Tent Cities: A National Recalling

It was supposed to be a safe, affordable home for Ontarians with nowhere else to go. But inside, it was horrifying.

Every day, children were being starved to death in a makeshift tent city — a camp where they got no food but were forced to sleep on cold metal bleachers — which was home to dozens of children, who were being neglected, abused, and raped.

Instead of receiving food, the children in tents — many of them from poor immigrant families — were taken to the streets and were sold.

“(I) would wake up and find I had no food to cook. And my daughter did it to me. She’d wake up and I’d have no food,” a parent told The Post-Standard. “It was only when I did my research that I realized the government was behind this…I was devastated.”

In the aftermath, parents with small children were taken out of their homes to live in tents, some for months at a time.

They were given fake identification cards in order to gain access to government subsidized rental housing. And when they returned with their children, they were forced to leave them behind.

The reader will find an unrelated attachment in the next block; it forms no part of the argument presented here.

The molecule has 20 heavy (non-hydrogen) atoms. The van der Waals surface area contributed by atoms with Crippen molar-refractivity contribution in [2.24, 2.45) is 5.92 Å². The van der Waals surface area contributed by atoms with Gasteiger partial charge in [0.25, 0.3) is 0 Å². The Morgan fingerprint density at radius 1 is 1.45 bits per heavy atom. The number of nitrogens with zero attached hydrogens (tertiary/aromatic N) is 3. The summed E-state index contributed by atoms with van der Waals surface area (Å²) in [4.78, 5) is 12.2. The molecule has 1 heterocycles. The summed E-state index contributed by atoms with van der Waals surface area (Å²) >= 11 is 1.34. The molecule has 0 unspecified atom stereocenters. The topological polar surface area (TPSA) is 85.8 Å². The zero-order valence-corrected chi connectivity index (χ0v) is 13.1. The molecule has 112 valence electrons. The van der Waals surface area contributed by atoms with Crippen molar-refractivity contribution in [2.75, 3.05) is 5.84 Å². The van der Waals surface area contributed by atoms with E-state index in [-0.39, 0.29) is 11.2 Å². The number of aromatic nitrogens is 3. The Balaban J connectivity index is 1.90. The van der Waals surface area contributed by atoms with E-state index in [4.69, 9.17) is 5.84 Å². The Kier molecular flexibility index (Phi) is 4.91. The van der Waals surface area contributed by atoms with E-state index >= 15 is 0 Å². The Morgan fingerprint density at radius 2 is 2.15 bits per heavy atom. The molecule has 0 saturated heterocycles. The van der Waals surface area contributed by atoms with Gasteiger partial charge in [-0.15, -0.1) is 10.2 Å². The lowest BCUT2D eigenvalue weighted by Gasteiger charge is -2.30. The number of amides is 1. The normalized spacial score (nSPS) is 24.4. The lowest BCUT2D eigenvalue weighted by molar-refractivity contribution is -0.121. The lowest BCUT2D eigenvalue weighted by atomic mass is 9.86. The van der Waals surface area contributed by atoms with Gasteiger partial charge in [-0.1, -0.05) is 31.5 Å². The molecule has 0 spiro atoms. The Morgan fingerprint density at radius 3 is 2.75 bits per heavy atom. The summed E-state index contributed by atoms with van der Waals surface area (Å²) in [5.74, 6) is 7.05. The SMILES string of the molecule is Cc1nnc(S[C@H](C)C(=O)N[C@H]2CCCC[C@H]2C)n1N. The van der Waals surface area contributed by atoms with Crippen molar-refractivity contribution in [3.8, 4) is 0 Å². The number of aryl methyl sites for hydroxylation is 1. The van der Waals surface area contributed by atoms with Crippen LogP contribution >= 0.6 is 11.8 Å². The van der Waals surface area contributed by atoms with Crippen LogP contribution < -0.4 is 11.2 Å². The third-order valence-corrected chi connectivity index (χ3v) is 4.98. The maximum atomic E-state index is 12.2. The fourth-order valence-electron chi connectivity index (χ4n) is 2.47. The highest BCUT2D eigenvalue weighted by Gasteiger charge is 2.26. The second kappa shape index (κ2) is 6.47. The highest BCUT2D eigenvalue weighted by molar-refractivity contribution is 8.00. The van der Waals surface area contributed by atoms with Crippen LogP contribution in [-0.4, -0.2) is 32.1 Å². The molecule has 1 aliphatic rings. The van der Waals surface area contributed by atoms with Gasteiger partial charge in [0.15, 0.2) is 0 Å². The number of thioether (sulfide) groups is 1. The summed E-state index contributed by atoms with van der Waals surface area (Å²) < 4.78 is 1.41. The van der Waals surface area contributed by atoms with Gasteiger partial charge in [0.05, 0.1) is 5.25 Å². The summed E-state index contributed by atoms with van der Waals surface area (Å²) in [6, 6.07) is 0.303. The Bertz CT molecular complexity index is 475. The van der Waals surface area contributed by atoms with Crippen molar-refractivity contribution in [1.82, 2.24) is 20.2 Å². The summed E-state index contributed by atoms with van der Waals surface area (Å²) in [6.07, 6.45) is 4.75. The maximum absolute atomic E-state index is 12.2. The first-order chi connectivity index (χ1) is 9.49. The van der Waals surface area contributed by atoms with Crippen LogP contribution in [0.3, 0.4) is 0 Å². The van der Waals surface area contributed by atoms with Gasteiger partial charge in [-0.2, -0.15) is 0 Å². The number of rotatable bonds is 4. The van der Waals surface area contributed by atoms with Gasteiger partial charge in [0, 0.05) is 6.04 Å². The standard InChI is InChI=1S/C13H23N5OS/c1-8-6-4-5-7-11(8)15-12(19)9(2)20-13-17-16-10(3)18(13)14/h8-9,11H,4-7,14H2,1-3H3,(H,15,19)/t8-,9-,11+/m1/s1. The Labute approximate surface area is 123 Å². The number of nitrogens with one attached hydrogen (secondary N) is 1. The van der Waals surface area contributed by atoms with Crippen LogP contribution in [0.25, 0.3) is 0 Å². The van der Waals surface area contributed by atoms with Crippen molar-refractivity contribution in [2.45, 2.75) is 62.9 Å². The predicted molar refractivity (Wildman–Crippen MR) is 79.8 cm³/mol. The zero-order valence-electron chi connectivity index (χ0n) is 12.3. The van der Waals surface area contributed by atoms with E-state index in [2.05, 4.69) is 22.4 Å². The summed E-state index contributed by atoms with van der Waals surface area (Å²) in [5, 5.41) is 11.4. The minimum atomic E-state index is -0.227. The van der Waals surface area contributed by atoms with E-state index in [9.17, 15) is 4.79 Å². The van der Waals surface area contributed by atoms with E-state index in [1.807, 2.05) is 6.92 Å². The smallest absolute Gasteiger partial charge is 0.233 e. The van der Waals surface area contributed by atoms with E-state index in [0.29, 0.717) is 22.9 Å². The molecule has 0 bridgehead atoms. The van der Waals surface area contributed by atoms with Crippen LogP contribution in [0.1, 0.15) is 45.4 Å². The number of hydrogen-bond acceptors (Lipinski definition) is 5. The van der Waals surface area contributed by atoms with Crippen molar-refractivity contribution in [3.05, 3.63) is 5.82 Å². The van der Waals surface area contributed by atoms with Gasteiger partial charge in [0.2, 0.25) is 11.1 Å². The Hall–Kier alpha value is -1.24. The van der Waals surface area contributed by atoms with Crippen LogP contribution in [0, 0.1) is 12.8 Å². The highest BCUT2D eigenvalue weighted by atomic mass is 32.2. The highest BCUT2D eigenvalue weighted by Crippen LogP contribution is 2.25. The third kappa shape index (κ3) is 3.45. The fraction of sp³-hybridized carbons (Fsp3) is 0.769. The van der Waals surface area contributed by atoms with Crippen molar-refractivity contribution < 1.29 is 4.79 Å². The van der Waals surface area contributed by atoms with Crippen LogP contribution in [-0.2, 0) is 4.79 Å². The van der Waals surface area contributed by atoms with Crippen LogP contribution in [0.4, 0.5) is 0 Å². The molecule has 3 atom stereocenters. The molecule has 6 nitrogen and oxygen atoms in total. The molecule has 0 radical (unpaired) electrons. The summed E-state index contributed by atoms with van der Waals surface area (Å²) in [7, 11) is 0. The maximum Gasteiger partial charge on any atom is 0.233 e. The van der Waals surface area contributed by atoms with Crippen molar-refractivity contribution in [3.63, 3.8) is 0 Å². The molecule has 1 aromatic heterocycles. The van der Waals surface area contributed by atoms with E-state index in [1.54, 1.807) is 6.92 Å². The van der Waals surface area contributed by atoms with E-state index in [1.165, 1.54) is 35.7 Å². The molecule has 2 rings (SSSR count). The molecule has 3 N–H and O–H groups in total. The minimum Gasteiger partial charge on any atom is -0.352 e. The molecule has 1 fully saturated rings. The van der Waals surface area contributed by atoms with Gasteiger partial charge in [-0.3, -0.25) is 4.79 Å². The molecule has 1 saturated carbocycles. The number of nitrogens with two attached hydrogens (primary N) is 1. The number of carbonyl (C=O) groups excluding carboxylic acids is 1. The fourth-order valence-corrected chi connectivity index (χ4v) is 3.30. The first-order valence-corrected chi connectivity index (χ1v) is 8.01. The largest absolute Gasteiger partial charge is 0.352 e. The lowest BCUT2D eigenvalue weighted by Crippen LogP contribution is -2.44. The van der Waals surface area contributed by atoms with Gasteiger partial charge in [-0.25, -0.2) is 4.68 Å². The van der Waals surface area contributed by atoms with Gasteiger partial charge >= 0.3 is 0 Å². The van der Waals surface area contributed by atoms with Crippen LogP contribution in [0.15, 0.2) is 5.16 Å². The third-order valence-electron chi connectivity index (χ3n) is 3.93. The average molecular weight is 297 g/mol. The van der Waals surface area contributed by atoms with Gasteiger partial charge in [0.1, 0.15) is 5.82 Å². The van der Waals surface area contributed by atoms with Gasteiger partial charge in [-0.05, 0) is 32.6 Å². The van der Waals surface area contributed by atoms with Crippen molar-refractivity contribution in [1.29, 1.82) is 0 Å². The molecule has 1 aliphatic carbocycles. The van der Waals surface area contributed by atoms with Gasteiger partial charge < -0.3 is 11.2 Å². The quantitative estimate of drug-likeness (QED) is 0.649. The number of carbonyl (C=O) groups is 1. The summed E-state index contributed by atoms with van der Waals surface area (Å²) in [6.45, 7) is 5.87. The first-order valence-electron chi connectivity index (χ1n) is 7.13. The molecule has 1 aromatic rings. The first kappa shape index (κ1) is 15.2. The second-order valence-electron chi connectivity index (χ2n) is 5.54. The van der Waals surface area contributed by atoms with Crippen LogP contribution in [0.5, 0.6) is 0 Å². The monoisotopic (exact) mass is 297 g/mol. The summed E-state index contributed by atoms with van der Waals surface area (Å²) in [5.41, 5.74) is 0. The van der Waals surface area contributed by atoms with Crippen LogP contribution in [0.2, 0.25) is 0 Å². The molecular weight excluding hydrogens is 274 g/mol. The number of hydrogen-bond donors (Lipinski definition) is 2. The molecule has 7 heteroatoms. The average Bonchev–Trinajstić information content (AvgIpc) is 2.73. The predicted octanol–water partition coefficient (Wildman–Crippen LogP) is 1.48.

A tent city of immigrants in the U.S.

“We are calling for a national reckoning,” the organizers of New Families for New Beginnings said of the event in a press release. “We cannot stand by and watch as our neighbours are forced to sleep on the streets and endure hunger, violence, and abuse.“

They called it a “a national reckoning for the housing crisis that disproportionately affects Canada’s low-income families.”

By 10 p.m., the tent city was full.

“This is a national housing crisis,” Toronto Mayor John Tory said. “You can’t tell a parent who has to pay $4

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